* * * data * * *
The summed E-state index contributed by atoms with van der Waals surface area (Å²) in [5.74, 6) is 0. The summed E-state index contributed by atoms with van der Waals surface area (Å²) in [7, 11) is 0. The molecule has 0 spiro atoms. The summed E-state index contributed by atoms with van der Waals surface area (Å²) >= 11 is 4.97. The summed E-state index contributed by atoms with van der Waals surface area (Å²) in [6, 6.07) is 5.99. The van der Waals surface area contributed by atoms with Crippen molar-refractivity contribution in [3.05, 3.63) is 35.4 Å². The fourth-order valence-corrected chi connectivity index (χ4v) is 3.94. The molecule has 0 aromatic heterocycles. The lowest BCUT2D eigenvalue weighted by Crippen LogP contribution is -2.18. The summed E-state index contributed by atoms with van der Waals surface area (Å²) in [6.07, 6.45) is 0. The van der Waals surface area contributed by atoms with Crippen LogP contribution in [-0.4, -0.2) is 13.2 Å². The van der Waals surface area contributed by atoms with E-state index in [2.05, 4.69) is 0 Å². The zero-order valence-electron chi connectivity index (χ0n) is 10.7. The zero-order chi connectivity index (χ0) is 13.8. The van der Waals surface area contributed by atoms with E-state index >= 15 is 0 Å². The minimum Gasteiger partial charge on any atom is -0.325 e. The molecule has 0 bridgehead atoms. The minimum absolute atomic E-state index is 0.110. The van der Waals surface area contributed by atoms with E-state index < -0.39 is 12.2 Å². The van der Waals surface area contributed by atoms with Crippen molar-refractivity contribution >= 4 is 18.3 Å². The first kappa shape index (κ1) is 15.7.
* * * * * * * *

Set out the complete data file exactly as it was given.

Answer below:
The summed E-state index contributed by atoms with van der Waals surface area (Å²) in [5.74, 6) is 0. The summed E-state index contributed by atoms with van der Waals surface area (Å²) in [7, 11) is 0. The molecule has 0 spiro atoms. The summed E-state index contributed by atoms with van der Waals surface area (Å²) >= 11 is 4.97. The summed E-state index contributed by atoms with van der Waals surface area (Å²) in [6, 6.07) is 5.99. The van der Waals surface area contributed by atoms with Crippen molar-refractivity contribution in [3.05, 3.63) is 35.4 Å². The fourth-order valence-corrected chi connectivity index (χ4v) is 3.94. The molecule has 0 aromatic heterocycles. The lowest BCUT2D eigenvalue weighted by Crippen LogP contribution is -2.18. The summed E-state index contributed by atoms with van der Waals surface area (Å²) in [6.07, 6.45) is 0. The van der Waals surface area contributed by atoms with Crippen LogP contribution in [-0.4, -0.2) is 13.2 Å². The van der Waals surface area contributed by atoms with E-state index in [2.05, 4.69) is 0 Å². The zero-order valence-electron chi connectivity index (χ0n) is 10.7. The zero-order chi connectivity index (χ0) is 13.8. The van der Waals surface area contributed by atoms with E-state index >= 15 is 0 Å². The minimum Gasteiger partial charge on any atom is -0.325 e. The molecule has 0 bridgehead atoms. The minimum absolute atomic E-state index is 0.110. The van der Waals surface area contributed by atoms with E-state index < -0.39 is 12.2 Å². The van der Waals surface area contributed by atoms with Crippen molar-refractivity contribution >= 4 is 18.3 Å². The first kappa shape index (κ1) is 15.7.